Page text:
Shaping Glass in the 21st Century: Addtive Manufacturing of Trasparent Glass Objects

There is a high demand for new manufacturing technologies in the production of technically functional glass objects and complex glass shapes. Optical components such as complex light-conducting structures, adapted, miniaturised lenses and mirrors as well as components for optical data processing require high optical transparency and cannot be realised with conventional manufacturing technologies due to material and technological limitations. In the Glass3D project, research is being conducted on new materials and methods for the production of optically highly transparent glass objects using additive manufacturing technologies. The three additive manufacturing technologies being investigated are Binder Jetting - BJ, Digital Light Processing - DLP and Direct Melt Printing - DMP.

In additive manufacturing, the component is generated layer by layer. The difference between the three processes is based on the starting material and the respective bonding mechanism:

  • In BJ, the liquid binder is selectively imprinted into the previously applied particle layer.
  • In DLP, the component is generated by local solidification of monomer liquid resins under the influence of laser light.
  • In DMP, the glass powder is melted and locally extruded with a nozzle.

So far, only large, coarse objects can be produced with the DMP. The glass raw material has to be prepared in advance by means of crushing, grinding and sieving, which entails high energy costs and material wear. The goal is the direct and precise processing of the glass raw material, energy-efficiently directly in the additive manufacturing facility.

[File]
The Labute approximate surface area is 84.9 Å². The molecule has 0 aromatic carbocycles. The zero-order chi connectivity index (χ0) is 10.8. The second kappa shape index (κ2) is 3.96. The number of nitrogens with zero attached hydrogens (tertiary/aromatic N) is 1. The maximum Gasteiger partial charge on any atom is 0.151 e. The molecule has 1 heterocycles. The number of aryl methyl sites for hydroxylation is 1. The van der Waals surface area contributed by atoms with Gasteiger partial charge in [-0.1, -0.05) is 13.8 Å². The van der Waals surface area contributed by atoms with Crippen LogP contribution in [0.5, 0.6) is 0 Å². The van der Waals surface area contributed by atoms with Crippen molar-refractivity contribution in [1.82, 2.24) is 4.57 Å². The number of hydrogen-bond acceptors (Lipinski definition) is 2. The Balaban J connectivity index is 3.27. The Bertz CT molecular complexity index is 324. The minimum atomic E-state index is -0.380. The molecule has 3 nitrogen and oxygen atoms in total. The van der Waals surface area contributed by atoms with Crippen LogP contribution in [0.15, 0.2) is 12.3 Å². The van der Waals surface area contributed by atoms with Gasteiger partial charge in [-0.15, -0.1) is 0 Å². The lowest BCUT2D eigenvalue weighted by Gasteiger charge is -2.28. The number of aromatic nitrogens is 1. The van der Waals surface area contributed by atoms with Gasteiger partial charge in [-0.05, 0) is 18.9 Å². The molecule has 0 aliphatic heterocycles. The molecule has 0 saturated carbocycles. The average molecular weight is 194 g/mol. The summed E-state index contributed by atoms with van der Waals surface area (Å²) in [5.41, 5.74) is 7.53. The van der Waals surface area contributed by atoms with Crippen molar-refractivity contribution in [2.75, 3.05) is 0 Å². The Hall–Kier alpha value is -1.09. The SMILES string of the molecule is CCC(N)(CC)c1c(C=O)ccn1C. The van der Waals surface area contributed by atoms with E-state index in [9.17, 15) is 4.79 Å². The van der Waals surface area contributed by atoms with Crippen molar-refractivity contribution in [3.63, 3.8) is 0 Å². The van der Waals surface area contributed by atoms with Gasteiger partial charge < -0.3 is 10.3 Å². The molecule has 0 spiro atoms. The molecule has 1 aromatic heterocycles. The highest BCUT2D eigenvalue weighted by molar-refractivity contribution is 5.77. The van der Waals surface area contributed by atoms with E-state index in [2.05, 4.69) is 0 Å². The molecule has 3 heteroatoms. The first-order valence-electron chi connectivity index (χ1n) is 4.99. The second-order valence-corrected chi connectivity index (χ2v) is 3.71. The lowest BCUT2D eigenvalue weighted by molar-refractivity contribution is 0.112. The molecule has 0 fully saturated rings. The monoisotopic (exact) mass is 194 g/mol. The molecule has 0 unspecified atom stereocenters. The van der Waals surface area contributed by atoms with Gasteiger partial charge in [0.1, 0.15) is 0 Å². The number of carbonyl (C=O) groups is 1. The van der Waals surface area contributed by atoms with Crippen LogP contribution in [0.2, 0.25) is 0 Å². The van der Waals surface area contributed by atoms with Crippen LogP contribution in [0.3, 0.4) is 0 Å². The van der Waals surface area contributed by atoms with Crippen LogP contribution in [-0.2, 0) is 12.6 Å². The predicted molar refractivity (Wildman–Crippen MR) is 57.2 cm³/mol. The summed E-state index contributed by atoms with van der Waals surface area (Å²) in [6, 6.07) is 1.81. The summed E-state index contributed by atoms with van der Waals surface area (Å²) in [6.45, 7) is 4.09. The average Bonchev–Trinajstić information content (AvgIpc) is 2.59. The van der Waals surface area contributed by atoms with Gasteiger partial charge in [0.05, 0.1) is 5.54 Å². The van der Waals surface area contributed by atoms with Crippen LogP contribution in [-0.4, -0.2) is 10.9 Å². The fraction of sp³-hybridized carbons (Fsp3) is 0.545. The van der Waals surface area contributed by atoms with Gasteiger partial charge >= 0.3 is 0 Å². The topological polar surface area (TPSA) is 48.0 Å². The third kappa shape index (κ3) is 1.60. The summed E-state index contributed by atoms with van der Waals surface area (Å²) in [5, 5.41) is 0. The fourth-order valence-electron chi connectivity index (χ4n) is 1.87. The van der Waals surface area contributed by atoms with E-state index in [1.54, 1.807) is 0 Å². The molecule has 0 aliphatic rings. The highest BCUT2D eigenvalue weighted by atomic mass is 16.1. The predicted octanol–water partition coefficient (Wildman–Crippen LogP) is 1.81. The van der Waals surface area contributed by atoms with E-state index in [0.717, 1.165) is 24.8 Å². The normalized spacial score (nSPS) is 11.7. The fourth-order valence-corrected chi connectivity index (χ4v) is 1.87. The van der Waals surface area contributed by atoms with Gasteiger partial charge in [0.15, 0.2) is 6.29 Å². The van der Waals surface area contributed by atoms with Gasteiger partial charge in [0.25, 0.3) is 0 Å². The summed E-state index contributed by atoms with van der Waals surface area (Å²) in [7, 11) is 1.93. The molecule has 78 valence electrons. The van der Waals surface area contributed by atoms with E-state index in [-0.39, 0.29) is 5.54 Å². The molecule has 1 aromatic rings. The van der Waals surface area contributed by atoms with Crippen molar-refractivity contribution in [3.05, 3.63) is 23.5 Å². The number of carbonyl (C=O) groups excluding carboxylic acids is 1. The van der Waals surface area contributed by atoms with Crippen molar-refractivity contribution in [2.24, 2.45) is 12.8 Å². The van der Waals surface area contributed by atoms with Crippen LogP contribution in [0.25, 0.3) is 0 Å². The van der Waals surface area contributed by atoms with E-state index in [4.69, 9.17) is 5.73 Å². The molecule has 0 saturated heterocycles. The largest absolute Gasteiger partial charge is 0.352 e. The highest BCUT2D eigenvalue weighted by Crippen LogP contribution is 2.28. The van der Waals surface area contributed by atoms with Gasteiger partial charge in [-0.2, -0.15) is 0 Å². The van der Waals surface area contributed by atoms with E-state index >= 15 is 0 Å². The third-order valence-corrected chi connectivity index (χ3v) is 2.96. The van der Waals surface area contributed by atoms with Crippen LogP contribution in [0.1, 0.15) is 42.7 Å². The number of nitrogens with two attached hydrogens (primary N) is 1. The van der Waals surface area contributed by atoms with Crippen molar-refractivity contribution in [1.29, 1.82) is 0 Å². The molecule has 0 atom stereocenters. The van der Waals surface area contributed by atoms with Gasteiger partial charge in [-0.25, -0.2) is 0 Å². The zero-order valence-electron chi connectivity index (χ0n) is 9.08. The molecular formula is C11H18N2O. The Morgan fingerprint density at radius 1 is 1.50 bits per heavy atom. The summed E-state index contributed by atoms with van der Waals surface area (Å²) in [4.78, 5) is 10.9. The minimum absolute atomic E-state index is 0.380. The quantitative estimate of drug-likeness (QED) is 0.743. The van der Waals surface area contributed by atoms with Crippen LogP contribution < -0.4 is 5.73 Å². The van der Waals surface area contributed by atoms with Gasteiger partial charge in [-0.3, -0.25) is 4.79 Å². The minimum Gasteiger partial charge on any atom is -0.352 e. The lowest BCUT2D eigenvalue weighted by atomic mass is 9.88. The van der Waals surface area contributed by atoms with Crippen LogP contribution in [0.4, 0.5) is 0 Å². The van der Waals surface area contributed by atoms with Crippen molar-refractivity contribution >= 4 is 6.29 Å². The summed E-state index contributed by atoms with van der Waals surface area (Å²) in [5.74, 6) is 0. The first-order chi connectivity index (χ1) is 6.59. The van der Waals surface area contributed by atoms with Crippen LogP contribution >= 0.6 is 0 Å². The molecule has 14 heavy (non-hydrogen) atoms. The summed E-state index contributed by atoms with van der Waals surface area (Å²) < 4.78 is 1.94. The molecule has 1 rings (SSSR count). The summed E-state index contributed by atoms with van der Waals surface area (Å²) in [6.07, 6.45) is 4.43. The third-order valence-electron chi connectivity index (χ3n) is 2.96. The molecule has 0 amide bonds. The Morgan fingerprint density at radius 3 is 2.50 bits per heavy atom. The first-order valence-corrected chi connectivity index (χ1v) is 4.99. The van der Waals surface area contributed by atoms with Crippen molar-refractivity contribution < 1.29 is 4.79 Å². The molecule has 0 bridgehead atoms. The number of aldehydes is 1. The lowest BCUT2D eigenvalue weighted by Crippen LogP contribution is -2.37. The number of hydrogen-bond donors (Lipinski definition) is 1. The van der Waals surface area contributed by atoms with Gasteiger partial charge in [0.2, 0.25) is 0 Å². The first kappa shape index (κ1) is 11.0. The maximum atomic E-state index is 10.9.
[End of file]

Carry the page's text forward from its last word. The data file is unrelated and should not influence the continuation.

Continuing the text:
By means of stereolithography or DLP and binder jetting, much finer structures with higher resolutions can be produced, whereby binder jetting also stands out due to high printing speeds. These processes require the development of new starting materials, i.e.  resins (DLP) and matrix-binder compositions (BJ) as the basis for optical glass components. All technologies also require extensive new and further developments on the machine side.

With the methods available so far, the additively manufactured glass objects often have internal defects such as bubbles and interfaces, which cause undesired light refractions. The mechanical properties and transparency are severely impaired as a result. The Glass3D project also addresses the reduction of said defects and enables the flexible production of complex, transparent glass components through interdisciplinary and transnational cooperation.

Project partners
TU Bergakademie Freiberg, Institute of Glass Science and Technology (IGT), Germany
Hebrew University of Jerusalem (HUJI), Israel

Project duration
06/2021 – 05/2024

The project is co-financed with tax funds on the basis of the budget passed by the Saxon State Parliament (SAB). The overall project is supported by the European network M-ERA.NET, which coordinates national, international and regional research programmes.


Prof. Dr.-Ing. Henning Zeidler

Prof. Dr.-Ing. Henning Zeidler

Head of the professorship

Karl-Kegel-Bau, Agricolastr. 1, room 90

phone +49 3731 39 3066
fax +49 3731 39 3658
henning [dot] zeidleratimkf [dot] tu-freiberg [dot] de

Head of the professorship for Additive Manufacturing
Meike Denker, M.Sc.

Meike Denker, M.Sc.

Research associate

Karl-Kegel-Bau, Agricolastr. 1, room 93

phone +49 3731 39 2526
fax +49 3731 39 3658
meike [dot] denkeratimkf [dot] tu-freiberg [dot] de

Project coordinator Glass3D
Dipl.-Ing. Moritz Lamottke

Dipl.-Ing. Moritz Lamottke

Research associate

Karl-Kegel-Bau, Agricolastr. 1, room 105

phone +49 3731 39 3107
fax +49 3731 39 3658
moritz [dot] lamottkeatimkf [dot] tu-freiberg [dot] de